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Palliative Radiotherapy Simulation and Treatment in Under 10 Minutes On a Novel Linear Accelerator

P Balter

P Balter*, Y Li , T Netherton , P Nitsch , H Pan , S Gao , A Klopp , L Court , The University of Texas MD Anderson Cancer Center, Houston, TX


TH-CD-708-8 (Thursday, August 3, 2017) 10:00 AM - 12:00 PM Room: 708

Purpose: To evaluate methods for effective rapid palliation on a novel high-speed 6MV FFF only linac.

Methods: We investigated 2 strategies for palliative sim-and-treat scenarios: (1) Planning based on a diagnostic CT (“pre-planned”), (2) Applying a generic preprogrammed treatment sequence to the patient (“generic”). In both cases, plans were single-arc VMAT which would have QA done before bringing the patient to the radiotherapy clinic (pre-plan) or at the time of technique commissioning (generic). The final iso-center is set at the time of treatment using CBCT. We studied both approaches on 5 patients who received palliative radiation in our clinic.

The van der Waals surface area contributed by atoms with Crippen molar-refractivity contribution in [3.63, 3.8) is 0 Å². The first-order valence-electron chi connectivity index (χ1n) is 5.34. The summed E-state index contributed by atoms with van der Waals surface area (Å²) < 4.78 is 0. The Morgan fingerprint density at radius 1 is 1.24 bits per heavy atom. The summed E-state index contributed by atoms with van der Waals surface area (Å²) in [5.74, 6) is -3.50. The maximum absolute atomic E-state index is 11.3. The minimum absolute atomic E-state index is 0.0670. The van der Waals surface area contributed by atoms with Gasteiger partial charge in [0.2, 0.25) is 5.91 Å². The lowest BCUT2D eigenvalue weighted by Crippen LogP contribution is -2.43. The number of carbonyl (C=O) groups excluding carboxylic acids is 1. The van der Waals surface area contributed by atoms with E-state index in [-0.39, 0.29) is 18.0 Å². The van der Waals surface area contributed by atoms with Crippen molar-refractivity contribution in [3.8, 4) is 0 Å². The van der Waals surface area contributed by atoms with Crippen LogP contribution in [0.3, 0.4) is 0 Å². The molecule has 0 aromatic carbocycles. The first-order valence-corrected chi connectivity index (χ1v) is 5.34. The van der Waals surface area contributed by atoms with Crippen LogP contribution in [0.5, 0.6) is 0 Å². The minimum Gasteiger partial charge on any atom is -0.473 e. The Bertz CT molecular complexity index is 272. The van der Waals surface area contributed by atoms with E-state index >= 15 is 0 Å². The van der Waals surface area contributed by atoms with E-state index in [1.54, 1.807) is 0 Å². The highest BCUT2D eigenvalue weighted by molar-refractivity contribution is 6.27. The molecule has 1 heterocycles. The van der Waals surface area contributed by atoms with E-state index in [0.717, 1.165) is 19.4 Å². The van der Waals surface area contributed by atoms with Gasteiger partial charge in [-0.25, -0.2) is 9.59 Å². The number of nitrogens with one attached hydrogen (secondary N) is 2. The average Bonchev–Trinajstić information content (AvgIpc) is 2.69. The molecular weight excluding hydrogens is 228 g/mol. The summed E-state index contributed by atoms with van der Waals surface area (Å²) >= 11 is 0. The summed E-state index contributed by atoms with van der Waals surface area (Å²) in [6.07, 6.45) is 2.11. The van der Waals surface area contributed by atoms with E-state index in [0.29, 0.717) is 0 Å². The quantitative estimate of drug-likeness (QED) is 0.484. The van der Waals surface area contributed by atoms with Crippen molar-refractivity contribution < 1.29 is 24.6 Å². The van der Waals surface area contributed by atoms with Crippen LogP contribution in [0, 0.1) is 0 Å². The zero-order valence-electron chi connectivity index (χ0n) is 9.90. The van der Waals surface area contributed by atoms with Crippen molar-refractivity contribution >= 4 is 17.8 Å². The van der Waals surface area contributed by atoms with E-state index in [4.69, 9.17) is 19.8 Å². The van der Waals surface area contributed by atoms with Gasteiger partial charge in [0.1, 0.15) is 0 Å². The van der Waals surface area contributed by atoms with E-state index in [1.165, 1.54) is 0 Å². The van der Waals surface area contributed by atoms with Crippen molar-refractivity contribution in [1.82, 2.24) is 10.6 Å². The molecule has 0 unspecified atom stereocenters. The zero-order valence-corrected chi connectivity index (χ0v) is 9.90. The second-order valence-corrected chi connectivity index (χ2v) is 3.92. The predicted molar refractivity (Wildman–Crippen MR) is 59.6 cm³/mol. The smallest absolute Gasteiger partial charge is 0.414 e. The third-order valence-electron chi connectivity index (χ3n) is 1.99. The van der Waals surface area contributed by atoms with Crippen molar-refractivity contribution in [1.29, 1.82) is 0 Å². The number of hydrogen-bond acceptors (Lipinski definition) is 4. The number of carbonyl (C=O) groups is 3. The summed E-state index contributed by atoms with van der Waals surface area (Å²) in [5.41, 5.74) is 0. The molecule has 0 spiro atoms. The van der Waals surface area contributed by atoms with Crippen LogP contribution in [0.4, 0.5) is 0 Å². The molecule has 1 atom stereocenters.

Results: We found that the pre-planned technique gave good coverage in 4 of the 5 cases with doses within 4% (D95 97 – 104%) and with good coverage (V95 99-100%) and hotspots within 7%(98%-107%) of those in the preplan. One case showed significant difference in dose (87% of planned) due to the diagnostic scan being a deep inspiration breath-hold and the treatment area being at the level of the diaphragm. The generic technique gave good coverage (D95 98-103%, V95 97-99%) but with hotspots that ranged up to 14% higher than on the generic plan for 4 of 5 patient studied. The coverage was poor on the last patient D95=84% due to their large size, but this could be recovered by simple monitor unit scaling. This scaling, if applied to all plans, reduced the hot spots to be with 7% of expected and 13% of the prescription dose. The plans themselves were deliverable with a <5 minute imaging and beam-on-time demonstrating that a 10 minute palliative treatment is feasible on this platform.

Conclusion: We have demonstrated that we can complete palliative spine treatments patient in <10 minutes, without the need for a simulation CT. Understanding of limitations and patient selection is key.

Funding Support, Disclosures, and Conflict of Interest: The work was supported by Varian Medical Systems

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